This book challenges the myths surrounding the Irish Free Constitution by analysing the document in its context, by looking at how the Constitution was drafted and elucidating the true nature of the document. It examines the reasons why the Constitution did not function as anticipated and investigates whether the failures of the document can be attributed to errors of judgment in the drafting process or to subsequent events and treatment of the document.
As well as giving a comprehensive account of the drafting stages and an analysis of the three alternative drafts for the first time, the book considers the intellectual influences behind the Constitution and the central themes of the document.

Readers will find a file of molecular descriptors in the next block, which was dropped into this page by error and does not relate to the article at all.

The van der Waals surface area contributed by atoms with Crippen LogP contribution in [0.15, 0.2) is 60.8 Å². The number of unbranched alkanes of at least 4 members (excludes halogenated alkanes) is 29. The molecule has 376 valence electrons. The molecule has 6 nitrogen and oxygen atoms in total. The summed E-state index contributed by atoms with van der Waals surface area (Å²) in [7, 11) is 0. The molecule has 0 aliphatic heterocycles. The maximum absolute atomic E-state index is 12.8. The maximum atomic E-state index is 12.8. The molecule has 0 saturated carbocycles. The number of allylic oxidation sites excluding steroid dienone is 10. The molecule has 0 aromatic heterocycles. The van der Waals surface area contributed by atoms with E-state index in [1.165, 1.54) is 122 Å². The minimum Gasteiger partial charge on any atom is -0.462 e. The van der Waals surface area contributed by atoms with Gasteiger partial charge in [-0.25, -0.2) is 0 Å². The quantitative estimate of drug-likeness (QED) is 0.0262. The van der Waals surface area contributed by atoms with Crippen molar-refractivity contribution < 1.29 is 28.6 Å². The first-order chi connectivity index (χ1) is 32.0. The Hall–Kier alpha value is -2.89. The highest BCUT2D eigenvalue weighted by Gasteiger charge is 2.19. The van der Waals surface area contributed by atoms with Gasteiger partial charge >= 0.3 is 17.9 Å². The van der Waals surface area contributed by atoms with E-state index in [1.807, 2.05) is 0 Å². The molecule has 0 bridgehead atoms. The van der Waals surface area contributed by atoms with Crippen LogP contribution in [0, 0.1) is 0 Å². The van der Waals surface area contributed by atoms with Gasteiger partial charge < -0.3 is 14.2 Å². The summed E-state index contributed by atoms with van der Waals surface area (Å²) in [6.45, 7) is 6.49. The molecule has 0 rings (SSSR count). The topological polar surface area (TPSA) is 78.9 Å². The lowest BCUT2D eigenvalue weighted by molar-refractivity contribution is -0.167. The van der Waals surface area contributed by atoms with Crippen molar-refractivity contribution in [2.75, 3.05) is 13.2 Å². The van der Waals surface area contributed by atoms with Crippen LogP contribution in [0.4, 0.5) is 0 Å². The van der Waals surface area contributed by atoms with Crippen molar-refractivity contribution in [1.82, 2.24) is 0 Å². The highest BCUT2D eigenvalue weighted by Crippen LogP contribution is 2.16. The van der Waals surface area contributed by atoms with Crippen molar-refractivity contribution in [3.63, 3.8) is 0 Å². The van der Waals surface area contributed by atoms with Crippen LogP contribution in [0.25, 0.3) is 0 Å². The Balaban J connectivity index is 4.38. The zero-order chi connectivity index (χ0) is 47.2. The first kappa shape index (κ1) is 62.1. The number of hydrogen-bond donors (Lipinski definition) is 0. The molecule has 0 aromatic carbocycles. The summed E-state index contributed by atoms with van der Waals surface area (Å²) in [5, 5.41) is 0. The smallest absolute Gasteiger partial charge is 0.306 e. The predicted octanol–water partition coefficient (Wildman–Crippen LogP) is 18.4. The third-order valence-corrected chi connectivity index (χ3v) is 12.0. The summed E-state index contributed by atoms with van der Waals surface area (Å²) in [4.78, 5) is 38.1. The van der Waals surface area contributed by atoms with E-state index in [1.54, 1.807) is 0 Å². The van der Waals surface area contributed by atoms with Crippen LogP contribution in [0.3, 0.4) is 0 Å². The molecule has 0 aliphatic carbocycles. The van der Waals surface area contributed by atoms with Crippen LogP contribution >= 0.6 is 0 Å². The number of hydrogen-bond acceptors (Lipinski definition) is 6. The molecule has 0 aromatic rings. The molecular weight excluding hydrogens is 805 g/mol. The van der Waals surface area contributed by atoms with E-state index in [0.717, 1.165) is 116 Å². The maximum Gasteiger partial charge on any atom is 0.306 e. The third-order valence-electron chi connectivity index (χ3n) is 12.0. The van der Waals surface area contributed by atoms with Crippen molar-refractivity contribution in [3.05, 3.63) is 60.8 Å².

This work constitutes a new look at this historic document through a legal lens and the analysis benefits from the advantage of hindsight as well as the archival material now available.
Given the fact that the current Constitution substantially reproduces much of the 1922 text, the work will be of interest to modern constitutional scholars as well as legal historians and anyone with an interest in the period surrounding the creation of the Irish State.